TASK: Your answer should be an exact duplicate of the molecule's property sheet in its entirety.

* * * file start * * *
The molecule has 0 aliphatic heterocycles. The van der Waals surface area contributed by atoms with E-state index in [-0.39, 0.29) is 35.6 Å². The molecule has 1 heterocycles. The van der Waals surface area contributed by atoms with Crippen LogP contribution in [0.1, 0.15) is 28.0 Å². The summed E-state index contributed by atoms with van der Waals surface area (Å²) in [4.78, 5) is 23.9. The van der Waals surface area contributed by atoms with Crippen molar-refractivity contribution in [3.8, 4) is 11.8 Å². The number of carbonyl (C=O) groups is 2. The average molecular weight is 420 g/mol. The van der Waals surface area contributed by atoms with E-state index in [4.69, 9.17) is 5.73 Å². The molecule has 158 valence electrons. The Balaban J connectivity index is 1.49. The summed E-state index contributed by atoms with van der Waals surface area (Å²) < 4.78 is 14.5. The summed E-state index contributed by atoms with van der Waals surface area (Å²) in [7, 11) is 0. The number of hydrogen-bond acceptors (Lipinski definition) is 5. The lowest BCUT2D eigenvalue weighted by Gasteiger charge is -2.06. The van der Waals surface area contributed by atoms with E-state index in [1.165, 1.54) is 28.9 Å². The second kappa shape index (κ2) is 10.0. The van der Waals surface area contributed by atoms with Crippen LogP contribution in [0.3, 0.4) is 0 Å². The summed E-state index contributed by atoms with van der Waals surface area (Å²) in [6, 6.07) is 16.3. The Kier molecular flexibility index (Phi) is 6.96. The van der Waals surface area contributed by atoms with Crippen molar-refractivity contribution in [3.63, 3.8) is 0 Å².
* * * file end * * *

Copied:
The molecule has 0 aliphatic heterocycles. The van der Waals surface area contributed by atoms with E-state index in [-0.39, 0.29) is 35.6 Å². The molecule has 1 heterocycles. The van der Waals surface area contributed by atoms with Crippen LogP contribution in [0.1, 0.15) is 28.0 Å². The summed E-state index contributed by atoms with van der Waals surface area (Å²) in [4.78, 5) is 23.9. The van der Waals surface area contributed by atoms with Crippen molar-refractivity contribution in [3.8, 4) is 11.8 Å². The number of carbonyl (C=O) groups is 2. The average molecular weight is 420 g/mol. The van der Waals surface area contributed by atoms with E-state index in [4.69, 9.17) is 5.73 Å². The molecule has 158 valence electrons. The Balaban J connectivity index is 1.49. The summed E-state index contributed by atoms with van der Waals surface area (Å²) < 4.78 is 14.5. The summed E-state index contributed by atoms with van der Waals surface area (Å²) in [7, 11) is 0. The number of hydrogen-bond acceptors (Lipinski definition) is 5. The lowest BCUT2D eigenvalue weighted by Gasteiger charge is -2.06. The van der Waals surface area contributed by atoms with E-state index in [1.165, 1.54) is 28.9 Å². The second kappa shape index (κ2) is 10.0. The van der Waals surface area contributed by atoms with Crippen LogP contribution in [0.3, 0.4) is 0 Å². The summed E-state index contributed by atoms with van der Waals surface area (Å²) in [6, 6.07) is 16.3. The Kier molecular flexibility index (Phi) is 6.96. The van der Waals surface area contributed by atoms with Crippen molar-refractivity contribution in [3.63, 3.8) is 0 Å².